The dire state of the UK's finances was further exposed yesterday with "shocking" data which showed that government borrowing soared to a record level in August.
The Office of National Statistics said that public sector net borrowing last month ballooned by 63 per cent to £16.1bn in August, in the same week that the Prime Minister finally admitted that "cuts" in government spending are inevitable.
While borrowing was marginally less than economists had feared, the rise meant that public sector net borrowing more than doubled to £65.3bn over the five months to the end of August.
Philip Hammond, the shadow Chief Secretary to the Treasury, said: "We used to worry about borrowing £16bn in an entire year. Now Labour have done it in just one month with a new August borrowing record."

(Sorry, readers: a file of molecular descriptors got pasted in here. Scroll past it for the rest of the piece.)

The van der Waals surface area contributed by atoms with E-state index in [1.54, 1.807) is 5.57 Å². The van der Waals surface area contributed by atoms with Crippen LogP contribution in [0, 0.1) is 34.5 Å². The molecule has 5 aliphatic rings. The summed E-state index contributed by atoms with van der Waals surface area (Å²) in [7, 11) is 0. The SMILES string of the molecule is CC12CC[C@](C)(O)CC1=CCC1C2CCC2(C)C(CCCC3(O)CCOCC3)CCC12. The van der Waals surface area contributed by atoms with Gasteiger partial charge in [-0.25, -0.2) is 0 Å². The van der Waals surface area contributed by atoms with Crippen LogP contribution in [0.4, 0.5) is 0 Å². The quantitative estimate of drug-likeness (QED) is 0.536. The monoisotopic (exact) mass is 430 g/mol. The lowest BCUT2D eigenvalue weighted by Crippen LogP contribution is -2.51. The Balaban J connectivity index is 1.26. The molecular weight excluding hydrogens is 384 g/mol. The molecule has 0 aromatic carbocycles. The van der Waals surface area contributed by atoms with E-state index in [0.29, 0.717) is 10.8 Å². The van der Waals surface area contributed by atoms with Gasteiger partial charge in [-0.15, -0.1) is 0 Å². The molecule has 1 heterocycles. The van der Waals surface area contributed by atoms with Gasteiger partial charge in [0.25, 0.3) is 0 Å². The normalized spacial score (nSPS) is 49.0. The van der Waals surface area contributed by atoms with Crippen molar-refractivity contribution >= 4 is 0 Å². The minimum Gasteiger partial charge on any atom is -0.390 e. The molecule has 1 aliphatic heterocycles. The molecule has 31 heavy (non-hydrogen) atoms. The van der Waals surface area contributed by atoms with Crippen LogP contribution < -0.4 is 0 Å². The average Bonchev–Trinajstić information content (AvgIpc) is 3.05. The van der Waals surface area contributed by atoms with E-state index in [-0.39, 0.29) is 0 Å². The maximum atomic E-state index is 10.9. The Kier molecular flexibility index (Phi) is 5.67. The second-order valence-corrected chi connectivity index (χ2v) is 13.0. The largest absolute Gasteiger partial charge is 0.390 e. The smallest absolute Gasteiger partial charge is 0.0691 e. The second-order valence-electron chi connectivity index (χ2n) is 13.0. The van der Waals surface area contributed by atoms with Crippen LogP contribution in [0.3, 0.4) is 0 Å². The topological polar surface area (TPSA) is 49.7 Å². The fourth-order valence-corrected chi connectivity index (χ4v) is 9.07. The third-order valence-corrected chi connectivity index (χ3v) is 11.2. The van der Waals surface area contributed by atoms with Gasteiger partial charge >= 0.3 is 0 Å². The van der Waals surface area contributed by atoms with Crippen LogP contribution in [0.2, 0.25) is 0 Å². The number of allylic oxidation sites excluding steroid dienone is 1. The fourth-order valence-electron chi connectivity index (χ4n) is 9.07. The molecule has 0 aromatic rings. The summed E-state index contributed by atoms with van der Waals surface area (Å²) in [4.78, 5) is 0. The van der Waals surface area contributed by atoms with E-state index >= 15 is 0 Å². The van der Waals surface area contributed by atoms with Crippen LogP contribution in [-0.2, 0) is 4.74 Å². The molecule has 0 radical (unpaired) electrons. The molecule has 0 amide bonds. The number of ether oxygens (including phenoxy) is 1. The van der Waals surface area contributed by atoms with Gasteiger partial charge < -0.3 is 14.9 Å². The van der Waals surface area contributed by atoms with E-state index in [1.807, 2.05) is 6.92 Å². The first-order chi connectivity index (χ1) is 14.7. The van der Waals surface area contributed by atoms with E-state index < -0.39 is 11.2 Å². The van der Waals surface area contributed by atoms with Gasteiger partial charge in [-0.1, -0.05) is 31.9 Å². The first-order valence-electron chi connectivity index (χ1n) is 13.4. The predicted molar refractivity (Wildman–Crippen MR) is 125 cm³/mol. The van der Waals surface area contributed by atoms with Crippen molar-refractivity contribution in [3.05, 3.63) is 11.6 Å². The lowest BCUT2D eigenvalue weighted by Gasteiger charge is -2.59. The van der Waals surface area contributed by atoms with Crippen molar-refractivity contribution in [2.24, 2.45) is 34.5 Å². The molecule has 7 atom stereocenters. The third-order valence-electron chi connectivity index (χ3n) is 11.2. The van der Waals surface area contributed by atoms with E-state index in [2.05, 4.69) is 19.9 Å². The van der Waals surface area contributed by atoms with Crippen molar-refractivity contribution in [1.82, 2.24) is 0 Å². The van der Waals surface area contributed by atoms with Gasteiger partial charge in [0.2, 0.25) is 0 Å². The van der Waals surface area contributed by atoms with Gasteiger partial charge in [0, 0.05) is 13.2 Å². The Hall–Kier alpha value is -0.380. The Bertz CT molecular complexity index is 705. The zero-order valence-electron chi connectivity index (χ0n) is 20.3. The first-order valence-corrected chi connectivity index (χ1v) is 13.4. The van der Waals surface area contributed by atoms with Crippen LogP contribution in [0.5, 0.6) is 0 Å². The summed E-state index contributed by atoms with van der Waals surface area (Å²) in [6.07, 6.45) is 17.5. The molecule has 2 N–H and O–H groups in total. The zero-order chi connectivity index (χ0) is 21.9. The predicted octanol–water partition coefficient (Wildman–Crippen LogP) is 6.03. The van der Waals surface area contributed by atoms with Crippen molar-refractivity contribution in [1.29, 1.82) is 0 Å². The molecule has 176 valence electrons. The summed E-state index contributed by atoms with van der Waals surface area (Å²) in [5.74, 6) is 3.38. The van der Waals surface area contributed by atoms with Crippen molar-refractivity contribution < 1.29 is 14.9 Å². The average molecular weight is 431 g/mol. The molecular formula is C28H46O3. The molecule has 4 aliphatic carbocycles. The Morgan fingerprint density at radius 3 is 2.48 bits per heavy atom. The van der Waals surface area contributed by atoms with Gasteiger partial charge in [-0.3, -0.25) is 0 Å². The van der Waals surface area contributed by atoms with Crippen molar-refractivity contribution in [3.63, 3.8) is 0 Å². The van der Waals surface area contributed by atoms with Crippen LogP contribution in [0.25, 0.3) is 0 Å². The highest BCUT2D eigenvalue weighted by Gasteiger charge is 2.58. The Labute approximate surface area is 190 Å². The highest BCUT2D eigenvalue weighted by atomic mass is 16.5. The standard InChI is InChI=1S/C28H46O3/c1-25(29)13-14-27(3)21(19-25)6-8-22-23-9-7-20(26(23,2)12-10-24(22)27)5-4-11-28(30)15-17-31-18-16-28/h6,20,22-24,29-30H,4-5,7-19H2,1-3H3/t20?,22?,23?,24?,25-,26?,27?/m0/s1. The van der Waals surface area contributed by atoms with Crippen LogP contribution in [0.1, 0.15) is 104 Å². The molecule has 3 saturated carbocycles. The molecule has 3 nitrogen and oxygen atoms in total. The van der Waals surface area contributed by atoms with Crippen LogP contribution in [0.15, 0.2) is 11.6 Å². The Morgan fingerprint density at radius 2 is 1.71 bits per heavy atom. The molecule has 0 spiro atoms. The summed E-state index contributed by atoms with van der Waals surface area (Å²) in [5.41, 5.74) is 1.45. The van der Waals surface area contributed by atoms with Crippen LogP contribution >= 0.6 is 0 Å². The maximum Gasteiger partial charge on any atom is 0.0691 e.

The current rate of net borrowing means that the Chancellor, Alistair Darling, would exceed his £175bn forecast for the full-year by about £50bn, Capital Economics said. But total government expenditure rose by only 2.9 per cent to £45.6bn in August, which means that the deficit is being mainly driven by tumbling total receipts – largely income taxes – down by 9 per cent to £34.1bn.
In August, income tax receipts plummeted by 13 per cent to £10.2bn, from £11.7bn the year before. Slow economic activity was also responsible for corporation taxes nearly halving to £481m last month.
Howard Archer, chief European economist at IHS Global Insight, said: "Once again in August, tax revenues were hammered by extended extremely weak economic activity, deteriorating corporate profitability, high and rising unemployment, markedly reduced bonus payments, last December's VAT cut, and muted housing market activity."
At the end of August, government net debt was £804.8bn, equal to 57.5 per cent of gross domestic product and sharply up from last year's £632.8bn.Reuse content